Land Grant Interim Committee members chat during a July 2 tour of parts of the Anton Chico land grant. Courtesy photo
A Pecos River diversion dam visited by Land Grant Interim Committee members July 2. Courtesy photo
Land Grant Interim Committee members enjoy a July 2 tour of parts of the Anton Chico Land Grant. Courtesy photo
Rep. Christine Chandler traveled to Anton Chico July 1 with fellow members of the New Mexico Land Grant Interim Committees for a two-day meeting. Courtesy photo
BY MAIRE O’NEILL
Members of the New Mexico Land Grant Interim Committee including Rep. Christine Chandler met at the Anton Chico Economic Development Center July 1 and toured parts of the 378,537-acre Anton Chico Land Grant July 2.
The Interim Committee meeting was the second one for 2019 with a third slated at the Cristobal de la Serna Land Grant in September.
Chandler said Spanish and Mexican land grants are unique to western states whose histories are tied to Spain and Mexico. She said there are both individual land grants and communal grants. Communal land grants are recognized in state law as having political subdivision status with the authority and responsibility of self-governance within parameters defined by law, she added.
“Today’s New Mexico land grants vary significantly in terms of geographical size, and they approach self-governance with various priorities. Most are focused on maintaining their historic culture and others are also interested in using their lands to promote economic initiatives for the benefit of their respective communities,” she said.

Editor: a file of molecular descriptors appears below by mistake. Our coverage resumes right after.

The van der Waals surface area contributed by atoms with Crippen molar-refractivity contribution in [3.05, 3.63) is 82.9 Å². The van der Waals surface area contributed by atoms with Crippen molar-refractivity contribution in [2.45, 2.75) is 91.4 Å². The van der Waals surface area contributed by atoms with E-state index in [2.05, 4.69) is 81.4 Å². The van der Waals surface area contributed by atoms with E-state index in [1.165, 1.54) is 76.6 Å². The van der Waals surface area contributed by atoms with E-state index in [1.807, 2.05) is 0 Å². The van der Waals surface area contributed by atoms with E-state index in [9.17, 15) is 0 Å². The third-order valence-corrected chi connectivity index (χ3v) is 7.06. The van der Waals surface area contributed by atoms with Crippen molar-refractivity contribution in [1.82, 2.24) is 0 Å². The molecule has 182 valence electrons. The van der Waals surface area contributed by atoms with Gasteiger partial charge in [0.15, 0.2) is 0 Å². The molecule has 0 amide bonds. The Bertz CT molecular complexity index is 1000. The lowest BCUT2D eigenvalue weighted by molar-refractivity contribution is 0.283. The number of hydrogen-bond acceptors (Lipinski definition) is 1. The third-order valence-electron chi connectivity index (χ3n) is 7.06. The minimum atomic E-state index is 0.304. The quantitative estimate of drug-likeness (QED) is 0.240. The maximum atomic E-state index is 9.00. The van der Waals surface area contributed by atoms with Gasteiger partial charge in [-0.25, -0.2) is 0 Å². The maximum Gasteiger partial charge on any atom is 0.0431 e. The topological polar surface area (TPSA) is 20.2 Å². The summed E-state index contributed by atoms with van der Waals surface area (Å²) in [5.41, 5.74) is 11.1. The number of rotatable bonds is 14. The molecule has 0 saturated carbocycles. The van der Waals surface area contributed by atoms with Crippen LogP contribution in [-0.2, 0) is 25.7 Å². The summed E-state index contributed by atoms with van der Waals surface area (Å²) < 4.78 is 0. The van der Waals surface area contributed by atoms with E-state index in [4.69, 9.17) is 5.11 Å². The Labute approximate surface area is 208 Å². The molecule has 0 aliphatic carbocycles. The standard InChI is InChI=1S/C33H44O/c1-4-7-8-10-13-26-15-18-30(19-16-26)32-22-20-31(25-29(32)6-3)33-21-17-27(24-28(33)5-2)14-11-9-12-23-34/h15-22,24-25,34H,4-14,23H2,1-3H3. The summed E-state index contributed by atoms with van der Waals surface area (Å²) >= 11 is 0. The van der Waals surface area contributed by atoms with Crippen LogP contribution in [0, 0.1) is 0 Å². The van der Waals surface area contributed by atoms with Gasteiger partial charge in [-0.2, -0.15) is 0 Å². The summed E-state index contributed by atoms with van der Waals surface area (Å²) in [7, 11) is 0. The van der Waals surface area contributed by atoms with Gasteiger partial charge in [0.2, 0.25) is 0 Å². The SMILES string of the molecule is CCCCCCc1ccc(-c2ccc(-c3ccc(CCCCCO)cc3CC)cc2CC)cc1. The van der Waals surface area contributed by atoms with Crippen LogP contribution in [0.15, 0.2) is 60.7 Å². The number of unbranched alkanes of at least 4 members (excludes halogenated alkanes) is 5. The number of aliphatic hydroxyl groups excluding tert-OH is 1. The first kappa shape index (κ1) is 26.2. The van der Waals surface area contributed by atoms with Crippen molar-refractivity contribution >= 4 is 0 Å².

Chandler said she thoroughly enjoyed the two-day meeting.
She said legislators heard presentations on the challenges facing the Anton Chico Land Grant, especially the regulation of mining of decorative rock; the University of New Mexico law school’s land grant studies and tuition waiver program; and strategies for agricultural based economic initiatives such as value added hemp production and a young farmers mentoring program.
Chandler noted that she asked to serve on the Committee because the land grants are a unique and important part of New Mexico’s history and culture, and there are land grants within District 43.
“I want to support efforts to sustain the vibrancy of land grants in my district as well as those in other parts of the state,” she said.
Several bills affecting land grants were passed during this year’s legislative session including SB 244 which increased the amount of free and/or low-cost legal services for land grants, acequias and colonias. Another bill, SB 17 allows land grant boards of trustees to approve their comprehensives themselves instead of having to have them approved by the Department of Finance And Administration.
The goals of the Interim Committee include strengthening the governance capacity of the land grants and addressing economic development, land and water issues.
Located in Guadalupe County, six miles west of US 84 near the Pecos River, Anton Chico has had a post office authorized since 1872. The petition for the land grant was made in 1822 and approved in 1824 by the Mexican Congress.